One CEO did the unthinkable and forced his workers to communicate for one week the old-fashioned way – face-to-face.
Believe it or not, the move actually boosted productivity and revealed the few situations where email communication is absolutely necessary.
Shayne Hughes, chief executive at Learning for Leadership, documented his workplace experiment and outlined just how other workplaces can carry out their own “No-email” experiment.
Why ban email?
Hughes said it’s not too uncommon for workers to become addicted to email as their main form of communication without even realizing it. There’s also a feeling one gets when emailing someone with a problem or issue – a misplaced feeling of relief. It’s as if that person is simply detailing their problem, clicking send, and all of a sudden that problem is now your problem.
Looking at work more carefully
Though there were some concerns from employees and executives, Hughes went forward with the experiment.
It turned out the results were overall positive. It challenged employees to be more thoughtful about what employees worked on, but also to be more deliberate about what was addressed and with whom. It helped to zero in on what was the most important priority.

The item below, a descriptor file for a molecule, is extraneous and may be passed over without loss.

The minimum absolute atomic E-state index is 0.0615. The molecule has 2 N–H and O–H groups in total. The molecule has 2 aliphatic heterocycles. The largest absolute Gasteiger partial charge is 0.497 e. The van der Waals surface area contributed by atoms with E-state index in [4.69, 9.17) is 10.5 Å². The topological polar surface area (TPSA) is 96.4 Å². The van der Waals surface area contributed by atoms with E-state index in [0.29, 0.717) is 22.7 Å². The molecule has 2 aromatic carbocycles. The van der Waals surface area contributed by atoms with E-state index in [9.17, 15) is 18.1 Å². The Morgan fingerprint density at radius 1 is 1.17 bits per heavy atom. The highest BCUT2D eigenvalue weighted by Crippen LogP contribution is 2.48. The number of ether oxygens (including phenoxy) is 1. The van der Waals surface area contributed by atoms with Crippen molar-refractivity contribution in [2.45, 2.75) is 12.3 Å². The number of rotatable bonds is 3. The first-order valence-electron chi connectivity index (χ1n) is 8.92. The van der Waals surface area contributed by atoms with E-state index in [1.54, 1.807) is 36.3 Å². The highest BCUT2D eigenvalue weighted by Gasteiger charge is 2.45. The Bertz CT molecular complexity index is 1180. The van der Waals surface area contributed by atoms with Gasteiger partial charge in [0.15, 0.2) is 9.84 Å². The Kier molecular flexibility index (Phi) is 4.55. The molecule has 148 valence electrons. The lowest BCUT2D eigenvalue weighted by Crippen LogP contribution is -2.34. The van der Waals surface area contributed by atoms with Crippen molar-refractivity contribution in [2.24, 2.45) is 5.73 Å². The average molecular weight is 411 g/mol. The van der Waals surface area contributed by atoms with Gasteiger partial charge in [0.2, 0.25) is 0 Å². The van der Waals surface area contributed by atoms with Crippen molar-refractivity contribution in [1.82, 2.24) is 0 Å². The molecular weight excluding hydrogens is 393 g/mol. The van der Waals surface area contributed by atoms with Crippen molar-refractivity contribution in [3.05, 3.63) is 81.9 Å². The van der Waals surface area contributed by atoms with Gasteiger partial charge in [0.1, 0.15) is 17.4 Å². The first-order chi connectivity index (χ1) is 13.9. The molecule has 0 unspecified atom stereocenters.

When is email useful?
Hughes also found four specific situations where email should be used:
- Giving simple information. Agendas for meetings or directions to a location.
- Assigning clear tasks. “Can you schedule this person?” “Can you send me that document?” The idea is to reduce the amount of follow-up questions.
- Sending an attachment. After a conversation about a project or task, email shouldn’t be used to further that conversation, but to supply the materials if need be.
- Documenting a critical meeting. Think performance reviews.